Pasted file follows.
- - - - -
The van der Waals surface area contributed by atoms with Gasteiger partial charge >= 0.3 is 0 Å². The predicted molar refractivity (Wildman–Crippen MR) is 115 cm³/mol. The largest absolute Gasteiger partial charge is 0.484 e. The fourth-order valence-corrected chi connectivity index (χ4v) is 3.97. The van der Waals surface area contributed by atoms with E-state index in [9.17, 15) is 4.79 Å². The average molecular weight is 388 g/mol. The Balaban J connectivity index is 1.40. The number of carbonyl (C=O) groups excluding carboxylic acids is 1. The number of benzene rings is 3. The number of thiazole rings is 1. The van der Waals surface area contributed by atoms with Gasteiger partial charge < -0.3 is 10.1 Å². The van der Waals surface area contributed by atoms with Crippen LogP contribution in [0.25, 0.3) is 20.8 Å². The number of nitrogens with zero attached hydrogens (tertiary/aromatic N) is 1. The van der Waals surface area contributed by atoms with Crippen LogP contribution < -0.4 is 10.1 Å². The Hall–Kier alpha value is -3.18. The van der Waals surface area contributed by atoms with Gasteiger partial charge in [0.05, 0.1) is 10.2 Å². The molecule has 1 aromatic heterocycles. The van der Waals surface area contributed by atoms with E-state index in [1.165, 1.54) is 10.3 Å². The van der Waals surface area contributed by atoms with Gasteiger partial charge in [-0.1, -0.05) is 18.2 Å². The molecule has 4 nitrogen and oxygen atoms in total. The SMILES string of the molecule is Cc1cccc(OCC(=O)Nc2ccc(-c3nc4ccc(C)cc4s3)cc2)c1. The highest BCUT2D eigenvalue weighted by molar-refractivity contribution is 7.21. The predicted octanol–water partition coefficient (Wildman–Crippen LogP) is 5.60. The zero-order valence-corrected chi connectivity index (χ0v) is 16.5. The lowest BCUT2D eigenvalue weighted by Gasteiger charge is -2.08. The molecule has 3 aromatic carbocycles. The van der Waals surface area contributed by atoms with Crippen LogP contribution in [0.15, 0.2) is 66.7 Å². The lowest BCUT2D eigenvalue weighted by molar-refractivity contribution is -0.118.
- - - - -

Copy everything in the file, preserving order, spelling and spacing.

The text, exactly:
The van der Waals surface area contributed by atoms with Gasteiger partial charge >= 0.3 is 0 Å². The predicted molar refractivity (Wildman–Crippen MR) is 115 cm³/mol. The largest absolute Gasteiger partial charge is 0.484 e. The fourth-order valence-corrected chi connectivity index (χ4v) is 3.97. The van der Waals surface area contributed by atoms with E-state index in [9.17, 15) is 4.79 Å². The average molecular weight is 388 g/mol. The Balaban J connectivity index is 1.40. The number of carbonyl (C=O) groups excluding carboxylic acids is 1. The number of benzene rings is 3. The number of thiazole rings is 1. The van der Waals surface area contributed by atoms with Gasteiger partial charge < -0.3 is 10.1 Å². The van der Waals surface area contributed by atoms with Crippen LogP contribution in [0.25, 0.3) is 20.8 Å². The number of nitrogens with zero attached hydrogens (tertiary/aromatic N) is 1. The van der Waals surface area contributed by atoms with Crippen LogP contribution < -0.4 is 10.1 Å². The Hall–Kier alpha value is -3.18. The van der Waals surface area contributed by atoms with Gasteiger partial charge in [0.05, 0.1) is 10.2 Å². The molecule has 1 aromatic heterocycles. The van der Waals surface area contributed by atoms with E-state index in [1.165, 1.54) is 10.3 Å². The van der Waals surface area contributed by atoms with Gasteiger partial charge in [-0.1, -0.05) is 18.2 Å². The molecule has 4 nitrogen and oxygen atoms in total. The SMILES string of the molecule is Cc1cccc(OCC(=O)Nc2ccc(-c3nc4ccc(C)cc4s3)cc2)c1. The highest BCUT2D eigenvalue weighted by molar-refractivity contribution is 7.21. The predicted octanol–water partition coefficient (Wildman–Crippen LogP) is 5.60. The zero-order valence-corrected chi connectivity index (χ0v) is 16.5. The lowest BCUT2D eigenvalue weighted by Gasteiger charge is -2.08. The molecule has 3 aromatic carbocycles. The van der Waals surface area contributed by atoms with Crippen LogP contribution in [0.15, 0.2) is 66.7 Å². The lowest BCUT2D eigenvalue weighted by molar-refractivity contribution is -0.118.